The record in this case provides us with very little information. This is not a dispute between rival claimants to a service mark registration. We deal only with an ex parte rejection of an application to register a service mark which is primarily a design, associated with some words which the Examining Attorney has insisted are totally descriptive, namely, "Major League Baseball Players Alumni." The applicant is a non-profit corporation of the District of Columbia named the Major League Baseball Players Alumni Association. On this appeal, after contesting the point in the PTO, it has finally agreed that the words in its mark are all descriptive and has expressed its willingness to disclaim them all.
Applicant's Mark and Services
The mark presented to the PTO in appellant's application, claiming use since March 1983, appears as follows:
NOTE: OPINION CONTAINS TABLE OR OTHER DATA THAT IS NOT VIEWABLE
The named services in the application, as amended and approved by the Examining Attorney, are: "Association services, namely promoting the interests of former professional baseball players." The issue before us is, therefore, whether the above mark is registrable for those services notwithstanding the grounds asserted in the final rejection by the Examining Attorney which was affirmed by the Board.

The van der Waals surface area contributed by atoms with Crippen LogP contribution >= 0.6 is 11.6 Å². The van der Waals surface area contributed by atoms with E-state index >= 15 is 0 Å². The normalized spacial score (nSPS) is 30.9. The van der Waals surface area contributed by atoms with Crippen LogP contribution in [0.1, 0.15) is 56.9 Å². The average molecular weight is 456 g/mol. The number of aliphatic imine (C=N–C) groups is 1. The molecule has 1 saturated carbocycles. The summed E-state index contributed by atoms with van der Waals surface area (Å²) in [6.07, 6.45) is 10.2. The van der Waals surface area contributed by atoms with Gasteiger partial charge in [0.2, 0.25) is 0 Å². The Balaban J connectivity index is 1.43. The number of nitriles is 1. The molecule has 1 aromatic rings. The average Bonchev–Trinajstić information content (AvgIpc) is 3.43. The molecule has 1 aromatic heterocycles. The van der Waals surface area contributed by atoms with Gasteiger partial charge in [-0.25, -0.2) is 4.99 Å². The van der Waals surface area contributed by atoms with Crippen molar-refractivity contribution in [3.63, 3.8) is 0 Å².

As the appeal came to us, there were two outstanding rejections. As already stated, the Examining Attorney insisted that the applicant disclaim all the wording in its mark "because this wording describes the group members to whom the services are directed," citing 15 USC 1056, § 6 of the Lanham Act. The Examining Attorney amplified his position in his brief, saying:
The applicant's assertion that the wording PLAYERS ALUMNI is not descriptive is incorrect. The members of the association are former professional athletes, and they are now ALUMNI of that group. There is no wording that is not descriptive. The entire phrase must be disclaimed. [Emphasis added.]
In affirming, the Board wrote as follows:
Applicant's membership comprises former major league baseball players, i.e., "alumni." Thus, the words MAJOR LEAGUE BASEBALL PLAYERS ALUMNI, in their entirety, immediately describe the membership composition of applicant's association. Applicant's services promote the interests of players who are major league baseball alumni. As such, the words are merely descriptive of applicant's services within the meaning of section 2(e)(1) of the Act. [Footnote omitted, emphasis added.]
Applicant's brief in this court renders this disclaimer issue moot by conceding its willingness to disclaim all the words. It cannot, however, enter a disclaimer in this court but may do so only in the PTO and seeks a remand for that purpose. That will dispose of the disclaimer issue and we need not discuss it further.
(2) Likelihood of Confusion
The sole remaining issue before us, therefore, is, broadly speaking, likelihood of confusion under § 2(d) of the Trademark Act, 15 USC 1052(d), which reads, in pertinent part, as follows: